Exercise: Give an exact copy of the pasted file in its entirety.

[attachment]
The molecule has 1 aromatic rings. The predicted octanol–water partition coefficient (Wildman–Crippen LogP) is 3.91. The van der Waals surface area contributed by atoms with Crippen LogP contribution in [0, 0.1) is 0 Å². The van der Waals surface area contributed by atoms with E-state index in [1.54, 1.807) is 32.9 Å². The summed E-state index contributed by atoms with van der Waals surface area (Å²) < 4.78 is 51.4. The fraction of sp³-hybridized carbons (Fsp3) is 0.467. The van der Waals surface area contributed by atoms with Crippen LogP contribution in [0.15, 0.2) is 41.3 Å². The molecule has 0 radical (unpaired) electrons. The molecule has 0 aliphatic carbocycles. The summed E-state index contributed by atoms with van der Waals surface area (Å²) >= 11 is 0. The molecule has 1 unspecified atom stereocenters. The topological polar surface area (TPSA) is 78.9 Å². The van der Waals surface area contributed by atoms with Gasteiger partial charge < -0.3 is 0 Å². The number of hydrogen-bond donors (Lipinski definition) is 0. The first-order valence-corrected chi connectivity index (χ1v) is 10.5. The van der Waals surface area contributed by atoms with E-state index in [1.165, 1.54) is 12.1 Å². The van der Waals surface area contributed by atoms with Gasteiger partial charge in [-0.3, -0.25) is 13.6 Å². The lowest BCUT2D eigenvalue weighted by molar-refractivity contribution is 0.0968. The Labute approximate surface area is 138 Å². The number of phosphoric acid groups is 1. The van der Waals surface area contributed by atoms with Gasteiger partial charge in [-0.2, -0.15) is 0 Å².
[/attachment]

The molecule has 1 aromatic rings. The predicted octanol–water partition coefficient (Wildman–Crippen LogP) is 3.91. The van der Waals surface area contributed by atoms with Crippen LogP contribution in [0, 0.1) is 0 Å². The van der Waals surface area contributed by atoms with E-state index in [1.54, 1.807) is 32.9 Å². The summed E-state index contributed by atoms with van der Waals surface area (Å²) < 4.78 is 51.4. The fraction of sp³-hybridized carbons (Fsp3) is 0.467. The van der Waals surface area contributed by atoms with Crippen LogP contribution in [0.15, 0.2) is 41.3 Å². The molecule has 0 radical (unpaired) electrons. The molecule has 0 aliphatic carbocycles. The summed E-state index contributed by atoms with van der Waals surface area (Å²) >= 11 is 0. The molecule has 1 unspecified atom stereocenters. The topological polar surface area (TPSA) is 78.9 Å². The van der Waals surface area contributed by atoms with Gasteiger partial charge < -0.3 is 0 Å². The number of hydrogen-bond donors (Lipinski definition) is 0. The first-order valence-corrected chi connectivity index (χ1v) is 10.5. The van der Waals surface area contributed by atoms with E-state index in [1.165, 1.54) is 12.1 Å². The van der Waals surface area contributed by atoms with Gasteiger partial charge in [-0.3, -0.25) is 13.6 Å². The lowest BCUT2D eigenvalue weighted by molar-refractivity contribution is 0.0968. The Labute approximate surface area is 138 Å². The number of phosphoric acid groups is 1. The van der Waals surface area contributed by atoms with Gasteiger partial charge in [-0.2, -0.15) is 0 Å².